In 1925 he visited Scarborough, playing in the Major A section. He won a few games but didn’t finish among the prizewinners.
In 1926, using his favourite French Defence, he managed to beat Fred Yates in a simul. The complications towards the end are intriguing: do take a look.
Source: Middlesex County Times 23 Jan 1926
That Easter Syd took part in one of the First Class sections of the West of England Championship at Weston-Super-Mare, finishing in midfield.
Later the same year, representing the Rest of Middlesex against Hampstead, he played this game against Ernest Montgomery Jellie. White’s 11th move looked tempting but turned out to be a losing mistake: Jellie’s knight was very shaky on d6 and his position soon wobbled.
Source: Middlesex County Times 16 Oct 1926
At this point it’s worth taking a slight detour to consider Meymott’s opponent. Ernest Montgomery Jellie and his wife Emily, who sadly died young, had three Jellie babies. Their daughter Dorothy married Sidney Stone, and one of their sons, Chris, inherited his grandfather’s love of chess.
I knew Chris very well back in the day, when he was involved with Pinner Junior Chess Club, where his son Andrew was one of their star players. Chris was an enthusiast rather than a strong player himself, but Andrew is both. He’s been a 2200 strength player for many years, representing Streatham in the London League as well as his local club, Watford.
You can read much more about the Jellie-Stone connection here (Martin Smith again).
After Christmas 1926, Sydney went down to Hastings where he took second prize in the Major C section with a score of 7/9. Well played, Syd!
On his return, he played this game. This seems to have been in a handicap tournament, where, instead of giving knight odds, the players agreed that Meymott would play blindfold.
Source: Acton Gazette 14 Jan 1927
At Hastings 1927-28 he scored 50% in the First Class B section. Easter 1928 saw him back at the West of England Championships, held that year in Cheltenham, where he galloped to victory in the Class IIB section, scoring 7½/9.
The British Championships in July 1928 took him further west, to Tenby, where he played in the First Class A section, sharing third prize with the aforementioned Ernest Montgomery Jellie on 6½/9, but again beating him in their individual game.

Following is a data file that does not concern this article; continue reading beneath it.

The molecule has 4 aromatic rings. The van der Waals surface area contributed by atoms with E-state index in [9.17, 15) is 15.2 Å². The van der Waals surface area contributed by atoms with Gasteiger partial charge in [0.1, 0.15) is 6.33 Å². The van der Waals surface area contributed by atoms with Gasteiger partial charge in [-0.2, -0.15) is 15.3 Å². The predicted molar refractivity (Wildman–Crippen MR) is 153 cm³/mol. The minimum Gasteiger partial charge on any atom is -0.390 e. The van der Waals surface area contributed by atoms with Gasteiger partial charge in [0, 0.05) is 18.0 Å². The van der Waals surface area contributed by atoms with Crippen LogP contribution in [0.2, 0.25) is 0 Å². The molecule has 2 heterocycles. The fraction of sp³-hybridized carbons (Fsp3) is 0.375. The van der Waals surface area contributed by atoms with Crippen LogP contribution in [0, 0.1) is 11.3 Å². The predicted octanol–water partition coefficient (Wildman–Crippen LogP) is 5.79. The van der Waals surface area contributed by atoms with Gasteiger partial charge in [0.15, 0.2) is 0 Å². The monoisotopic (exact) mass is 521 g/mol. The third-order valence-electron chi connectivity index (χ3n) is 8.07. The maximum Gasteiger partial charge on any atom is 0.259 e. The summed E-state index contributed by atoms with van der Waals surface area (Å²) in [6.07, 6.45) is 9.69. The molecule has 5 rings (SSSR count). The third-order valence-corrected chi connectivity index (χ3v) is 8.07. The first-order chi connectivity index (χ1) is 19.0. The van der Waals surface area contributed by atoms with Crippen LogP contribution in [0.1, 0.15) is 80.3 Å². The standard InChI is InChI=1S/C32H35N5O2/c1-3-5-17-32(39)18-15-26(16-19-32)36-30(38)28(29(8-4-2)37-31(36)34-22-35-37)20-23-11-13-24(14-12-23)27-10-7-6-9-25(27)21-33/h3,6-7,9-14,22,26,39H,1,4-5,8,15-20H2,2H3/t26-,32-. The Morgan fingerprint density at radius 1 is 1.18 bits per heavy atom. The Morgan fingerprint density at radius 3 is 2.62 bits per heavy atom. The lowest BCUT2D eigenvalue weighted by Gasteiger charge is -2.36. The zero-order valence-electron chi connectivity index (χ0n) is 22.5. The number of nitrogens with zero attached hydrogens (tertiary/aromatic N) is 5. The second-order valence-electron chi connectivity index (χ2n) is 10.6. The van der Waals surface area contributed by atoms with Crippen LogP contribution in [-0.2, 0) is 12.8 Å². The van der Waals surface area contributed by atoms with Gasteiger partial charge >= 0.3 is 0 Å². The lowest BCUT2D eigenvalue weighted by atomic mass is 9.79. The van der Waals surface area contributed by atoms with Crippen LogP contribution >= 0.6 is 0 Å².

He was back at Hastings 1929-30, where he scored a respectable 5/9 in the First Class B section.
In September 1931 he did what many chess players of that period did: he retired to Hastings, after four decades living and playing chess in Ealing. He was soon playing for his local club.
In a match against Brighton in 1932 his opponent was Kenneth Gunnell, who would much later become, briefly, a rather controversial member of both Richmond and Twickenham Chess Clubs.
That would be one of his last games. On 7 February 1933 Sydney Meymott died at the Warrior House Hotel, St Leonards on Sea.
Writing about Ernest Montgomery Jellie, Martin Smith summed him up beautifully:
But who is he, and why should we be interested? There two reasons that come to mind.
One is that he turns out to be an exemplary specimen of an ordinary decent chesser, the sort often overlooked in histories of the game. He and other enthusiasts like him, then and now, are the body-chessic upon which the chess bug spawns and beneficently multiplies. Stir E.M. Jellie together with the rest and you get the thriving chess culture that we all know: the one that germinates the few blessed enough to rise to the top.
Replace E.M. Jellie with Sydney Meymott, and the same sentiments apply. A good player, but not a great player. For almost half a century a stalwart of club, county, and, later, congress chess. A club treasurer for many years, but in his younger days also a founder and secretary of two clubs.
In these days of chess professionalism, even at primary school level, of obsession with grandmasters, prodigies and champions, we’re at risk of losing the likes of Jellie and Meymott. We should be developing chess culture in order to develop champions, not the other way round. And that celebration of chess culture is one of the reasons why I’m writing these Minor Pieces. My friends at Ealing Chess Club today should certainly raise a glass to Sydney Meymott.
1. Bxg5+ Kg6 2. Bf6+ Kh5 3. Ng3+ Kh6 4. Bg7#
1. Nxd5 gxf3 (1… Rxb5 2. e3+ Kc4 3. Nb6#) (1… Bc3+ 2. Nxc3 Bd5 3. e3+ Kc4 4. Bxd5#) (1… Bxb5 2. e3+ Kc4 3. Nxb6#) 2. e3+ Ke4 (2… Kc4 3. Ndc7+ (3. Nc3+ Bd5 4. Bxd5#) 3… Bd5 4. Bxd5#) 3. c3 Rxb5 (3… Bxd5 4. Bxd5#) 4. Nf6#